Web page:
creak

verb
\ ˈkrēk How to pronounce creak (audio) \
creaked; creaking; creaks

Definition of creak

 (Entry 1 of 2)

intransitive verb

: to make a prolonged grating or squeaking sound often as a result of being worn-out also : to proceed slowly with or as if with creaking wheels the story creaks along to a dull conclusion

creak

noun

Definition of creak (Entry 2 of 2)

: a rasping or grating noise

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Synonyms for creak

Synonyms: Noun

grind, jar, rasp, scrape, scratch

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Examples of creak in a Sentence

Verb

The old floorboards creaked under our feet. The porch roof creaked with the heavy weight of the snow.

Noun

the creak of a floorboard
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Recent Examples on the Web: Verb

But after introducing this camaraderie, the author creaks open the door to reveal a harsher dynamic: the mother struggling with alcohol and work and relationships, and Callie figuring out a high-wire existence under the same roof. The Atlantic, "What We’re Reading This Summer," 28 June 2019 The searchers crest a hill where a derelict trailer creaks in the wind, then follow the slope down toward a clearing. Eric Ogden, Marie Claire, "The Invisible Victims," 10 June 2019 The hour being now half past one, the doors of the Conciergerie would be creaking open. Bruce Dale, National Geographic, "Adored, neglected, and restored: A 1968 Nat Geo feature explored Notre Dame," 17 Apr. 2019 Warped wooden floorboards creak under my feet, and exposed pipes and electrical wiring line the unfinished hallway. Merrell Hambleton, New York Times, "In the Studio With an Artist Devoted to the Line," 18 Apr. 2018 Their muscles ached, their lungs heaved, their bodies creaked and groaned. Rory Smith, New York Times, "Croatia Digs Deeper, Burying England’s World Cup Dreams," 12 July 2018 New York City’s subway system, meanwhile, is creaking under the strain of years of accumulated delays in maintenance and a growing ridership. Matt Day, The Seattle Times, "Amazon shifts its sights to the East Coast," 13 Nov. 2018 The League, instead, enjoys deep support among entrepreneurs in Italy’s wealthy north, who have clamored for years to modernize Italy’s creaking infrastructure. Eric Sylvers, WSJ, "Alpine Tunnel Splits Italy’s Populists," 19 Jan. 2019 Crepitus can be fine, which is more of a mild creaking sound and sensation, or coarse, which is more intense. Korin Miller, SELF, "Here’s What It Means If Your Knee Just Won’t Stop Popping," 23 Sep. 2018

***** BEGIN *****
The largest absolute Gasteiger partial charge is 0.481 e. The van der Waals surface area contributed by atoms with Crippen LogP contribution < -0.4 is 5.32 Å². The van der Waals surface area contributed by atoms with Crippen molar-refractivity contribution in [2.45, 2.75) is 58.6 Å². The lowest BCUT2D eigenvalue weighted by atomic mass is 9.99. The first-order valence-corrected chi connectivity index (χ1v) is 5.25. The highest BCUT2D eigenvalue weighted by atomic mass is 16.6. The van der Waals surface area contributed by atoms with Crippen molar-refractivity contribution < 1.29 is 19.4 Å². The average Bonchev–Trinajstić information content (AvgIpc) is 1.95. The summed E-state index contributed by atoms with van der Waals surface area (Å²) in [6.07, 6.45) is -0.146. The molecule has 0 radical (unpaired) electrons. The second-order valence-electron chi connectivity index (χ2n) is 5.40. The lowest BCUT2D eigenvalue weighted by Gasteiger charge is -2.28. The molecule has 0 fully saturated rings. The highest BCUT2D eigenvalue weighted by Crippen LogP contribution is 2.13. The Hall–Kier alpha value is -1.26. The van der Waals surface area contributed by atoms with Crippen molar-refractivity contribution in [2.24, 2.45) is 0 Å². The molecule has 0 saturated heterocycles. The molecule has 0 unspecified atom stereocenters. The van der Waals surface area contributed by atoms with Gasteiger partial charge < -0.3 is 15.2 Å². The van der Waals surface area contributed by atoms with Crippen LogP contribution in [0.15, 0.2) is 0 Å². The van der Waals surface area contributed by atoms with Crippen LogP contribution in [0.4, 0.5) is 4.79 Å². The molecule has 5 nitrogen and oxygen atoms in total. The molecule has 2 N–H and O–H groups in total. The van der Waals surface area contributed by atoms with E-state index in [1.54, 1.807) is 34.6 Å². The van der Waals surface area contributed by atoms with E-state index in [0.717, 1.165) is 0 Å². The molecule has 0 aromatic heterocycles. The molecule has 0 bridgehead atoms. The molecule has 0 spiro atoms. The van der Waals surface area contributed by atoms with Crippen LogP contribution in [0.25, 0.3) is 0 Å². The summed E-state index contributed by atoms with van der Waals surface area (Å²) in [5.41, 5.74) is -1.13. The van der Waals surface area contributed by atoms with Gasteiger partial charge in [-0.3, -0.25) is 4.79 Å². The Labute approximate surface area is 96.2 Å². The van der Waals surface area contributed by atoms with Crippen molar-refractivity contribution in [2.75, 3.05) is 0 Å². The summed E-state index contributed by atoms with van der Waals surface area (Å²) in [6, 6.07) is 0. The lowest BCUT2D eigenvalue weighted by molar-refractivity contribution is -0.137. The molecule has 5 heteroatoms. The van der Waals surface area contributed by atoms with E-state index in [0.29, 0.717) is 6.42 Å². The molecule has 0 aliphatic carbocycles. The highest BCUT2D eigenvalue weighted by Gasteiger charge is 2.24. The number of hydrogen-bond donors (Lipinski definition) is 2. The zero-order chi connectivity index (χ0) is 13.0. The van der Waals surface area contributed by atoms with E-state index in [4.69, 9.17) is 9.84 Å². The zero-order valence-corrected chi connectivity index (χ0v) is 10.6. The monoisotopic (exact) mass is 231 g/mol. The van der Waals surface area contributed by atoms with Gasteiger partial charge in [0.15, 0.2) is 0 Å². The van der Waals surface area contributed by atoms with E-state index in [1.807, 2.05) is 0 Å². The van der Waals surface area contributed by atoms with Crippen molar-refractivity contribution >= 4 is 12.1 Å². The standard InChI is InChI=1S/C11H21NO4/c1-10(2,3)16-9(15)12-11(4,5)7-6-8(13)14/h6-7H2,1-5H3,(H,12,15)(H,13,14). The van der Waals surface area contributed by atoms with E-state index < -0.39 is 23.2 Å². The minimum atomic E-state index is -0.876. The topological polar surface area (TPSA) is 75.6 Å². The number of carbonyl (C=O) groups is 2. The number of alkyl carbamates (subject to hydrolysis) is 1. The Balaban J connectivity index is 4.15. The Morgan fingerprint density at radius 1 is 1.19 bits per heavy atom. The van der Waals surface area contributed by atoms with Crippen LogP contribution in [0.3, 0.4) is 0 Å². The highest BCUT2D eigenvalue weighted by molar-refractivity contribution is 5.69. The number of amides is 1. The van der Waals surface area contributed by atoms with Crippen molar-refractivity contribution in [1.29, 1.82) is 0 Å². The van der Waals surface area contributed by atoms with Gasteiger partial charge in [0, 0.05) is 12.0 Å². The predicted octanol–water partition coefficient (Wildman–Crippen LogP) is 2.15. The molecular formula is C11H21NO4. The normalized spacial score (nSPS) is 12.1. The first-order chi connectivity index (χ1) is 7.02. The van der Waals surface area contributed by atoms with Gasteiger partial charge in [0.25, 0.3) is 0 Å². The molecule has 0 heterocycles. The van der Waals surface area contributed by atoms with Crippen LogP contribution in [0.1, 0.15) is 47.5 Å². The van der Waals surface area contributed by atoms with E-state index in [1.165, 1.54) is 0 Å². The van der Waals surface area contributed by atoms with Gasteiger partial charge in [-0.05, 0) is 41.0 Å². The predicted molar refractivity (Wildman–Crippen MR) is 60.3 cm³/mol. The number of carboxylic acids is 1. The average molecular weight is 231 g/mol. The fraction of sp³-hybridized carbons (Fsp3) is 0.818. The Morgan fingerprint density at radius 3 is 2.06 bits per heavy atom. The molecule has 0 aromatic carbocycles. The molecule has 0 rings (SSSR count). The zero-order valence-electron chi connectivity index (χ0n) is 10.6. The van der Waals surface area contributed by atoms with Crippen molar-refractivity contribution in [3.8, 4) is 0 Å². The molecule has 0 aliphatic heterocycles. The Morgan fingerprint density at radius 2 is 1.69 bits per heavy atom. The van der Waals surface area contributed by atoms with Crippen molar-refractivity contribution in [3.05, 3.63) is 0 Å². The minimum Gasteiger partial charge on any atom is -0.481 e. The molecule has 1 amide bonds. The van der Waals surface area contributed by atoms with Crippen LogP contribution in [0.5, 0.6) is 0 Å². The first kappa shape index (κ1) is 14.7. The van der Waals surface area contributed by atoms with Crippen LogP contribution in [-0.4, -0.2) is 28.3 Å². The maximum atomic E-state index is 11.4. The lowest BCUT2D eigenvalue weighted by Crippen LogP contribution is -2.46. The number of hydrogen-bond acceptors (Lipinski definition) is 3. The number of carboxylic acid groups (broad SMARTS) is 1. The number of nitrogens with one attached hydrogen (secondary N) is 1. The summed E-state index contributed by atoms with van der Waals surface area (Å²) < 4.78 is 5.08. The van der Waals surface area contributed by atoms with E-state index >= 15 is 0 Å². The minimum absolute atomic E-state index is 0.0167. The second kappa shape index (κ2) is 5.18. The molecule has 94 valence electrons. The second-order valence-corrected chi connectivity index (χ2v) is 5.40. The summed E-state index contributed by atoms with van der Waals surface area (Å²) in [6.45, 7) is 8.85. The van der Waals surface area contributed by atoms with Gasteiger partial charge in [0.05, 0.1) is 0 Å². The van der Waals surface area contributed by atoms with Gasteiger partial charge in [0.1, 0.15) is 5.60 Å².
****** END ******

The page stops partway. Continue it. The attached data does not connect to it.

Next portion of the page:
Recent Examples on the Web: Noun